Tag Archives: Scottish Slang

Word of the Week


A shy is a throw-in in a game of football:
“The big donkey’s last shot was that far off the mark it went out for a shy on the other side.”

To shy the ball is to use it in a throw-in:

“He shied it right inty the goalmouth.”   Hear it.


Word of the Week


Any of a wide range of things seen as exceptionally good, excellent or cool:

“The baw landit at his feet an’ he hit it a belter.”
“Who was that wee belter ye were chattin’ up there?”
“Yer new motorbike’s a belter!”
“Ah landed tickets tae the concert fur cheap! Ya pure belter!”

Hear it.

See last week’s (posted late) edition, it’s a pure belter.

Thanks to a new reader, Laura K. for the suggestion!

Word of the Week


Used to introduce the subject of remarks that immediately follow:
“See that wummin doon the stair? Talk aboot ignorant!”

This is a useful device for people who like to break in a subject gradually rather than breenge straight to the point:
“See that guy wi’ the baseball hat? See his dug? See where it does its business? Shouldny be allowed.”

See if is used to introduce a question seeking information:
“See if Ah ask yer pal fur a len a his lawnmower, with he gie it tae me?”
“See if Ah’ve tae tell you again, Ah’ll tan yer arse.”

Hear it.

Word of the Week


From a Scots word for jump, this is used to mean extremely painful: “Ah bet yer heid’s lupin efter last night.”

It can also mean infested (as in “Look at that wean clawin’ her heid.  She must be loupin.”) or very busy with, full of:  “The toon’s loupin wi’ Welsh rugby supporters.”

Hear it.

Word of the Week


This can mean bin: “The bucket is all that’s good for.”

To bucket something is to throw it out, reject it as not good enough: “Give me one good reason why I shouldn’t just bucket this essay?”

A bucket can also mean a large amount of alcohol: “You must’ve had a right bucket last night to end up in a state like this.” Someone who regularly drinks heavily may have it said of him that he takes a good bucket.

If the weather is said to be bucketing it down (or bucketing down) it’s forcefully inclement; like the sky is pouring down buckets of water (on Scotland, typically).

If something or someone has kicked the bucket it means it has died or the gadget no longer works: “Would ye look at that! My radio just kicked the bucket.”

If someone asks, “What’s wrong with his bucket?” Rather than enquiring about the state and upkeep of his garden and household instruments he means what’s wrong with his dour face. Dour (rhyming with moor) means gloomy or sullen. This question is usually taken to be rhetorical.

Hear it (as my youngest interrupts me).

Word of the Week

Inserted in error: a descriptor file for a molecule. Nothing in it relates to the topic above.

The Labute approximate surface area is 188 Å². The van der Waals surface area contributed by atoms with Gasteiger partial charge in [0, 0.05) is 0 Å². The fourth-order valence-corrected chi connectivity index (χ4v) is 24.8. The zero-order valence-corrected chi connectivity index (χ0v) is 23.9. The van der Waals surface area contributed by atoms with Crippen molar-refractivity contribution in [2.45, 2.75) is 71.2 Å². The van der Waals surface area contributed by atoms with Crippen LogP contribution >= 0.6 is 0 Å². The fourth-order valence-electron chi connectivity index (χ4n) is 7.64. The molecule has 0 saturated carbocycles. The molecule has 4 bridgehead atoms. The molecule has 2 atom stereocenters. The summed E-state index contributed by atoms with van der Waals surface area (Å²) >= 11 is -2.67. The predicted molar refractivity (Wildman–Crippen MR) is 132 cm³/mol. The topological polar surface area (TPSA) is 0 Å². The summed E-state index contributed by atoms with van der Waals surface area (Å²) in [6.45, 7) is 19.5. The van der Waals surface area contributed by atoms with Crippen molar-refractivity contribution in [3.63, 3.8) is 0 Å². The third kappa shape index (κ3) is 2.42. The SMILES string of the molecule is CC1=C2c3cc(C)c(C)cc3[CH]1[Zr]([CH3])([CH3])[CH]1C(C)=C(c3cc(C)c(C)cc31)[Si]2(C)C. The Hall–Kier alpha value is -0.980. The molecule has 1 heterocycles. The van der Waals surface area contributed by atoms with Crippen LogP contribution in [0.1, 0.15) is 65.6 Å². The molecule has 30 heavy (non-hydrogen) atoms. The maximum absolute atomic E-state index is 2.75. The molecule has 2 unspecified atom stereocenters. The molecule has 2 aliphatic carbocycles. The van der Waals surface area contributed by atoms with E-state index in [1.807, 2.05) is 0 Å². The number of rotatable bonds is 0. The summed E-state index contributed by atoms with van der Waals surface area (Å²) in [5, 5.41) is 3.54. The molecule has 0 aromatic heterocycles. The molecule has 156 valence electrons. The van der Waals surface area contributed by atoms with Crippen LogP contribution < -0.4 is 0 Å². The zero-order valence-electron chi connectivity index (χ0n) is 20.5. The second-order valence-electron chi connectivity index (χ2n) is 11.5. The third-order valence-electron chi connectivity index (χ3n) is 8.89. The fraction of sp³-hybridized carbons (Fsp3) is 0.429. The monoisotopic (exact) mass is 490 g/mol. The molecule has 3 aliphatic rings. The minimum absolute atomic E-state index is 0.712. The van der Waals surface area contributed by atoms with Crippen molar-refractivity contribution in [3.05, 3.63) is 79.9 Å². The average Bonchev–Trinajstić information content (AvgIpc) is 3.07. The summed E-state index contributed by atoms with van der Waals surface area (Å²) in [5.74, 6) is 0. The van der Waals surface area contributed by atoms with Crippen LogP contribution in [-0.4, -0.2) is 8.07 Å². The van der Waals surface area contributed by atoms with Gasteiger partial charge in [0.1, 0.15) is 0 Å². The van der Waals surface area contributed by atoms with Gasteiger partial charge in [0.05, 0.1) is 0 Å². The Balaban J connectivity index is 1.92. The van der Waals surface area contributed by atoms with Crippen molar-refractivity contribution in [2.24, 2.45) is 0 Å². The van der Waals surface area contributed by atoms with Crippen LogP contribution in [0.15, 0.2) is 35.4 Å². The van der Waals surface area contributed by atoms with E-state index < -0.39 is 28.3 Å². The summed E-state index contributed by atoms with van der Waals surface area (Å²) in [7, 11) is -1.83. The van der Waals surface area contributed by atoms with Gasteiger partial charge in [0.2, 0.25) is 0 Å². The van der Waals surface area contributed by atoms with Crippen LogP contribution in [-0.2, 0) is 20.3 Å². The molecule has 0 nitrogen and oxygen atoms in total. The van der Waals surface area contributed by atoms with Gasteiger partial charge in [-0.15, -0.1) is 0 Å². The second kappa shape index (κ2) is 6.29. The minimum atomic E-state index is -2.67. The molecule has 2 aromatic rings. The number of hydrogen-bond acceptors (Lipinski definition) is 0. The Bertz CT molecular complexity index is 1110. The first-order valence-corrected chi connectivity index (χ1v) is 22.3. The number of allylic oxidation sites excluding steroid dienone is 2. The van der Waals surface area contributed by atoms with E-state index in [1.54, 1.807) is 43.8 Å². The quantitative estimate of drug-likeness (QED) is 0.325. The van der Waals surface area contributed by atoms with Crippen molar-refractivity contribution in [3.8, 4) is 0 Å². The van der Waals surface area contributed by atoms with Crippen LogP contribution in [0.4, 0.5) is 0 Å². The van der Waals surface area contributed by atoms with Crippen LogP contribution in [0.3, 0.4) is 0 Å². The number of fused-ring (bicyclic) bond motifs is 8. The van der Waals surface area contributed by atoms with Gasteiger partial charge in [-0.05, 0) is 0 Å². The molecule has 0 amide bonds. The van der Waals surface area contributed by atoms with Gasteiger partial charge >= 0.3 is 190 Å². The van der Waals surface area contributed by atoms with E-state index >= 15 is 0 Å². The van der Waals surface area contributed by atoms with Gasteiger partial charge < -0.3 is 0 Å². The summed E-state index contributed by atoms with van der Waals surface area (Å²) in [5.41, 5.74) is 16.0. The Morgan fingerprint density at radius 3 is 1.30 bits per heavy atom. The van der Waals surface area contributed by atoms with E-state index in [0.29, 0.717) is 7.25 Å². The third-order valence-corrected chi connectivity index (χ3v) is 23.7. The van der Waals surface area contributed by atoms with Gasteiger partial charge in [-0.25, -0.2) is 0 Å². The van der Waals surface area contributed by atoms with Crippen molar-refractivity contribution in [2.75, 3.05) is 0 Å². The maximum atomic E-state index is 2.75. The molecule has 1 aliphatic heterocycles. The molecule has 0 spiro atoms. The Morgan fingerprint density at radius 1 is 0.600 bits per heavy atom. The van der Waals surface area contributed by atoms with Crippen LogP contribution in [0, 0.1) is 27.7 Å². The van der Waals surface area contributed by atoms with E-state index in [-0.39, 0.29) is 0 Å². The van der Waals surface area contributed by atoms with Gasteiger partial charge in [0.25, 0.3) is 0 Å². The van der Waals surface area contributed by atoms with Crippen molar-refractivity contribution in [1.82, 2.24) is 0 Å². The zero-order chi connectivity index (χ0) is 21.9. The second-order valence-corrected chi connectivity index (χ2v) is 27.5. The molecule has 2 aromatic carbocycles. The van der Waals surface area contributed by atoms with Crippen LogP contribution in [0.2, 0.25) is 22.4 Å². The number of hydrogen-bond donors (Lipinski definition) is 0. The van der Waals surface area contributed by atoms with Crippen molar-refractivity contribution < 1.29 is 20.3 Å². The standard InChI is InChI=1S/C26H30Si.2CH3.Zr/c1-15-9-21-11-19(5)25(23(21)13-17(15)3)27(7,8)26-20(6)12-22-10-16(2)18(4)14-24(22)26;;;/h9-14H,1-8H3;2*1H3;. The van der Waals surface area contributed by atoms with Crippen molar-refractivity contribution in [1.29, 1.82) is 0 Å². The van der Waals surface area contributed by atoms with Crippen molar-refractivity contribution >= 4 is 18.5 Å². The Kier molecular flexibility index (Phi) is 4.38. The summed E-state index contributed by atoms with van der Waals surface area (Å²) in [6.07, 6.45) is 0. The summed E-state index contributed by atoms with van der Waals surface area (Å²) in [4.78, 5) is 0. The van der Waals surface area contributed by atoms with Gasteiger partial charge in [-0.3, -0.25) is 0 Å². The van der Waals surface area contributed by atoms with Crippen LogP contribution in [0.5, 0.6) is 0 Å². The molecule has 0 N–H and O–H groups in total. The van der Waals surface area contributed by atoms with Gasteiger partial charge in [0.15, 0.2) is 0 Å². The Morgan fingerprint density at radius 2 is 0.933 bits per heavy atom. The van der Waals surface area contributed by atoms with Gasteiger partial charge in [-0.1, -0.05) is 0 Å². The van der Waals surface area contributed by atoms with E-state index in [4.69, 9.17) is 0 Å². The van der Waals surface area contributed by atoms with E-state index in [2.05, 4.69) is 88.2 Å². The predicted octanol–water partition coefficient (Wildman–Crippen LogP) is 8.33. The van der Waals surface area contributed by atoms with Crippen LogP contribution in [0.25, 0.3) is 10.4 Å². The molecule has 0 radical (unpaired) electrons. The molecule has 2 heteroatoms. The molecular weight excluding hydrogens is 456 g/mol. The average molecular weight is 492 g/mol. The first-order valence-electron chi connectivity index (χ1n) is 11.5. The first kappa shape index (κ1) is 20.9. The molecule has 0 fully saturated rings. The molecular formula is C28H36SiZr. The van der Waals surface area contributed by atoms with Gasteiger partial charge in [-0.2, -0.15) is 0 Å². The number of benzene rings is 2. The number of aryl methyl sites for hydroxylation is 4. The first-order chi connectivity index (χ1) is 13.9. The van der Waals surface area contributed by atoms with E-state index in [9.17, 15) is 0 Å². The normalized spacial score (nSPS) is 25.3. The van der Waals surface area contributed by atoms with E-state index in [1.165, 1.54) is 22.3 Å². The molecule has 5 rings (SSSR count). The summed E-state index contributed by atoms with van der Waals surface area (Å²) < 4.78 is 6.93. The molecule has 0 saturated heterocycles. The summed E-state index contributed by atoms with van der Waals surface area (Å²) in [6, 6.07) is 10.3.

Used where others would say gone.

“He hisnae went back since.”

If someone says “The door went” this doesn’t mean that it has independently parted company with its hinges and disappeared, but that there has been a knock at the door.  The same applies to telephones, bells, sirens etc.:

“We’ll make it.  The bell hasnae went yet.”*

*school bell, that is.

Hear it.

P.S. I totally love how utterz.com gives me a bloody lisp.  It’s fantastic!

Word of the Week


This is used to mean senior or most important. The big school is Secondary School (as apposed to Primary school) or High School:

“Ah’m goin’ tae the big school in August.”

Big lassie is a child’s term of address to an older girl or young woman:

“Hey big lassie, gonnae gie’s ma baw back?” (baw->ball->football)

Big man is a friendly term of address used to someone the speaker regards as being taller than himself:

“Can Ah get a swatch at yer paper*, big man?”

*swatch at yer paper = can I have a wee look at your newspaper?

Hear me.

Word of the Week


To get or take a red neck is to be embarrassed to the point of blushing:

“Ah get a red neck every time that wean opens his mouth.”

In a bar, if a customer asks for a bottle of beer by the neck this means he doesn’t want it poured into a glass, whether because he intends to use a glass he already has or because he intends to drink straight from the bottle:

“Gie’s two pints of Seventy an’ a Sol by the neck.”

To go on one’s neck means to fall heavily, especially flat on one’s back:

“She walked onty the flerr (floor) and went on her neck, the soul.”

To brassneck it to try and get away with something by a show of sheer confidence and nerve:

“if they ask ye fir yer ticket, jist brassneck it and say yer with the band.”

Hear me say it.

Word of the Week

In lieu of my no-show last week (we were driving back from Missoula to Spokane and I didn’t have time to get online…)  I’ll share two this week.
sore hand:
A large jam sandwich.  The joke is in comparing the combination of white bread and red jam with a bloodstained bandage.
Used where others would say gone.
“He hasnae went back since.”
If someone says ‘the door went’ this doesn’t mean that it has independently parted company with its hinges and disappeared but that there was a knock or ring at the door.  The same applies to telephones, bells, sirens etc.:
“We’ll make it, the bell hasnae went yet.”